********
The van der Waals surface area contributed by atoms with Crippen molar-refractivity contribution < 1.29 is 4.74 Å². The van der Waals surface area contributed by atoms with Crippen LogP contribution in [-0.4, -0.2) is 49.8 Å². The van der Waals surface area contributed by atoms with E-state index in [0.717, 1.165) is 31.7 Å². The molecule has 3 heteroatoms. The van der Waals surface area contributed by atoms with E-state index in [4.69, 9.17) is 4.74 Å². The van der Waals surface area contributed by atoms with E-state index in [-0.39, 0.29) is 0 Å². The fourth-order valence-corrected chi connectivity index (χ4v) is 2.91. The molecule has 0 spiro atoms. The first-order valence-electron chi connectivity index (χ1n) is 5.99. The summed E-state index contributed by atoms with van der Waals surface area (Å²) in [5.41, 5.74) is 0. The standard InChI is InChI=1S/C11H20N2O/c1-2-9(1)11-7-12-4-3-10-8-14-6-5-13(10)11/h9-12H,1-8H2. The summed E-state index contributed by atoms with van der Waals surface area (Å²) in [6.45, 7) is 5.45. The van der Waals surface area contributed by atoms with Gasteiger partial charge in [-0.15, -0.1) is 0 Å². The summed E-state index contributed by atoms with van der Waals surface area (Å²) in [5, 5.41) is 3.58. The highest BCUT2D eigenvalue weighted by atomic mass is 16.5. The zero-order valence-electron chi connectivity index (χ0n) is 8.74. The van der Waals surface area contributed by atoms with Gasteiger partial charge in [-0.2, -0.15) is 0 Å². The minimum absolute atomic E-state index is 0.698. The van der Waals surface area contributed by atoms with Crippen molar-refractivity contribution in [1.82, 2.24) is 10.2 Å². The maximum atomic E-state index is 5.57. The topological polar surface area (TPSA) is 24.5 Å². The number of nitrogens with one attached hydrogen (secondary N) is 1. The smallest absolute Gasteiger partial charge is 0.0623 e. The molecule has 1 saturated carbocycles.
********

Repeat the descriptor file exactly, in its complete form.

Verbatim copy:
The van der Waals surface area contributed by atoms with Crippen molar-refractivity contribution < 1.29 is 4.74 Å². The van der Waals surface area contributed by atoms with Crippen LogP contribution in [-0.4, -0.2) is 49.8 Å². The van der Waals surface area contributed by atoms with E-state index in [0.717, 1.165) is 31.7 Å². The molecule has 3 heteroatoms. The van der Waals surface area contributed by atoms with E-state index in [4.69, 9.17) is 4.74 Å². The van der Waals surface area contributed by atoms with E-state index in [-0.39, 0.29) is 0 Å². The fourth-order valence-corrected chi connectivity index (χ4v) is 2.91. The molecule has 0 spiro atoms. The first-order valence-electron chi connectivity index (χ1n) is 5.99. The summed E-state index contributed by atoms with van der Waals surface area (Å²) in [5.41, 5.74) is 0. The standard InChI is InChI=1S/C11H20N2O/c1-2-9(1)11-7-12-4-3-10-8-14-6-5-13(10)11/h9-12H,1-8H2. The summed E-state index contributed by atoms with van der Waals surface area (Å²) in [6.45, 7) is 5.45. The van der Waals surface area contributed by atoms with Gasteiger partial charge in [-0.15, -0.1) is 0 Å². The summed E-state index contributed by atoms with van der Waals surface area (Å²) in [5, 5.41) is 3.58. The highest BCUT2D eigenvalue weighted by atomic mass is 16.5. The zero-order valence-electron chi connectivity index (χ0n) is 8.74. The van der Waals surface area contributed by atoms with Gasteiger partial charge in [-0.2, -0.15) is 0 Å². The minimum absolute atomic E-state index is 0.698. The van der Waals surface area contributed by atoms with Crippen molar-refractivity contribution in [1.82, 2.24) is 10.2 Å². The maximum atomic E-state index is 5.57. The topological polar surface area (TPSA) is 24.5 Å². The number of nitrogens with one attached hydrogen (secondary N) is 1. The smallest absolute Gasteiger partial charge is 0.0623 e. The molecule has 1 saturated carbocycles.